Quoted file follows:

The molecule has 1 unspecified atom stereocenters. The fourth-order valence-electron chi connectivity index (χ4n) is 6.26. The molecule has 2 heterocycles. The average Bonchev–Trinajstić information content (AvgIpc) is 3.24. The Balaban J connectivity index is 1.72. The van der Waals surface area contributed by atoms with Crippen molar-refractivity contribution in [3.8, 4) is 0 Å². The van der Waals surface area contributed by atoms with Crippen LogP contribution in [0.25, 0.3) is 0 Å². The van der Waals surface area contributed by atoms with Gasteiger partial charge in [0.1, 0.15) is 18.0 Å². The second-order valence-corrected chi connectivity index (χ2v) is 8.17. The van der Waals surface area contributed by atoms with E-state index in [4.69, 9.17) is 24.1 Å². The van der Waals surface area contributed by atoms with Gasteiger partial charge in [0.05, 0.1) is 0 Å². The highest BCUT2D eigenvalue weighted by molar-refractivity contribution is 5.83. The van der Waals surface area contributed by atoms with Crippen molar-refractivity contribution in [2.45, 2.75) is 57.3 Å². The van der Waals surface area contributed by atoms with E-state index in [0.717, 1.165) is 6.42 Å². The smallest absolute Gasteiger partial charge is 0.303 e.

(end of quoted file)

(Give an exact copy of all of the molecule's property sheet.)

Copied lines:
The molecule has 1 unspecified atom stereocenters. The fourth-order valence-electron chi connectivity index (χ4n) is 6.26. The molecule has 2 heterocycles. The average Bonchev–Trinajstić information content (AvgIpc) is 3.24. The Balaban J connectivity index is 1.72. The van der Waals surface area contributed by atoms with Crippen molar-refractivity contribution in [3.8, 4) is 0 Å². The van der Waals surface area contributed by atoms with Crippen LogP contribution in [0.25, 0.3) is 0 Å². The van der Waals surface area contributed by atoms with Gasteiger partial charge in [0.1, 0.15) is 18.0 Å². The second-order valence-corrected chi connectivity index (χ2v) is 8.17. The van der Waals surface area contributed by atoms with E-state index in [4.69, 9.17) is 24.1 Å². The van der Waals surface area contributed by atoms with Gasteiger partial charge in [0.05, 0.1) is 0 Å². The highest BCUT2D eigenvalue weighted by molar-refractivity contribution is 5.83. The van der Waals surface area contributed by atoms with Crippen molar-refractivity contribution in [2.45, 2.75) is 57.3 Å². The van der Waals surface area contributed by atoms with E-state index in [0.717, 1.165) is 6.42 Å². The smallest absolute Gasteiger partial charge is 0.303 e.